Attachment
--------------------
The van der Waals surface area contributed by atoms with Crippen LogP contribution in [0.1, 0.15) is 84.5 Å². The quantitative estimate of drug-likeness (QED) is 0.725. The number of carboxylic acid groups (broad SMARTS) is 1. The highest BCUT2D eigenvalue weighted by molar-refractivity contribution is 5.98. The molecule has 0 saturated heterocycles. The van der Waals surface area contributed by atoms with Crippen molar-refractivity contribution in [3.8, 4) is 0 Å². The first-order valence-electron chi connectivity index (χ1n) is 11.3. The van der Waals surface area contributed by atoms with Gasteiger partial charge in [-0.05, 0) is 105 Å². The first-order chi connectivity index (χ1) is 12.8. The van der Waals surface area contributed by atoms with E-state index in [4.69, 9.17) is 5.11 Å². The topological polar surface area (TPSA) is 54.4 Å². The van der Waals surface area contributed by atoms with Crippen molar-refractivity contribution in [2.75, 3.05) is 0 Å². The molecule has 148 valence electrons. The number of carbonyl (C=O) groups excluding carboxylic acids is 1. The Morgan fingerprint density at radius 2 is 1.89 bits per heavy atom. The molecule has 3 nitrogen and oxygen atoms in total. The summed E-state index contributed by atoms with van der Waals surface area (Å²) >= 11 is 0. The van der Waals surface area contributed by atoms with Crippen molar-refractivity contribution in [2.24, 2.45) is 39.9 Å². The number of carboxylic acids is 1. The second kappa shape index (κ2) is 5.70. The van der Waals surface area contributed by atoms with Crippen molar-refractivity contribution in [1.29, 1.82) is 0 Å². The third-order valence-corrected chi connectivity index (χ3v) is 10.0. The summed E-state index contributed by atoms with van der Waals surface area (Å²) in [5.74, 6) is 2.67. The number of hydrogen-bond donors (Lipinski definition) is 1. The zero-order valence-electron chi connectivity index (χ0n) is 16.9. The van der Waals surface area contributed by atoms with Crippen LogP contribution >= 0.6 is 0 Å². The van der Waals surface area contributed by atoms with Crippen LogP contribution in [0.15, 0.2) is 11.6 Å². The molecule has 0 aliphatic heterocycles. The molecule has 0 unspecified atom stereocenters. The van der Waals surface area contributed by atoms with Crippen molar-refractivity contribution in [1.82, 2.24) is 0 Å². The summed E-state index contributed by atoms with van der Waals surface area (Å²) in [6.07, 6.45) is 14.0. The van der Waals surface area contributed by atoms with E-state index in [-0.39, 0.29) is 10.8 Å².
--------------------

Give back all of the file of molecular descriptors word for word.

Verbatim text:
The van der Waals surface area contributed by atoms with Crippen LogP contribution in [0.1, 0.15) is 84.5 Å². The quantitative estimate of drug-likeness (QED) is 0.725. The number of carboxylic acid groups (broad SMARTS) is 1. The highest BCUT2D eigenvalue weighted by molar-refractivity contribution is 5.98. The molecule has 0 saturated heterocycles. The van der Waals surface area contributed by atoms with Crippen molar-refractivity contribution in [3.8, 4) is 0 Å². The first-order valence-electron chi connectivity index (χ1n) is 11.3. The van der Waals surface area contributed by atoms with Gasteiger partial charge in [-0.05, 0) is 105 Å². The first-order chi connectivity index (χ1) is 12.8. The van der Waals surface area contributed by atoms with E-state index in [4.69, 9.17) is 5.11 Å². The topological polar surface area (TPSA) is 54.4 Å². The van der Waals surface area contributed by atoms with Crippen molar-refractivity contribution in [2.75, 3.05) is 0 Å². The molecule has 148 valence electrons. The number of carbonyl (C=O) groups excluding carboxylic acids is 1. The Morgan fingerprint density at radius 2 is 1.89 bits per heavy atom. The molecule has 3 nitrogen and oxygen atoms in total. The summed E-state index contributed by atoms with van der Waals surface area (Å²) >= 11 is 0. The van der Waals surface area contributed by atoms with Crippen molar-refractivity contribution in [2.24, 2.45) is 39.9 Å². The number of carboxylic acids is 1. The second kappa shape index (κ2) is 5.70. The van der Waals surface area contributed by atoms with Crippen molar-refractivity contribution in [1.29, 1.82) is 0 Å². The third-order valence-corrected chi connectivity index (χ3v) is 10.0. The summed E-state index contributed by atoms with van der Waals surface area (Å²) in [5.74, 6) is 2.67. The number of hydrogen-bond donors (Lipinski definition) is 1. The zero-order valence-electron chi connectivity index (χ0n) is 16.9. The van der Waals surface area contributed by atoms with Crippen LogP contribution >= 0.6 is 0 Å². The van der Waals surface area contributed by atoms with Crippen LogP contribution in [0.15, 0.2) is 11.6 Å². The molecule has 0 aliphatic heterocycles. The molecule has 0 unspecified atom stereocenters. The van der Waals surface area contributed by atoms with Crippen molar-refractivity contribution in [1.82, 2.24) is 0 Å². The summed E-state index contributed by atoms with van der Waals surface area (Å²) in [6.07, 6.45) is 14.0. The van der Waals surface area contributed by atoms with E-state index in [-0.39, 0.29) is 10.8 Å².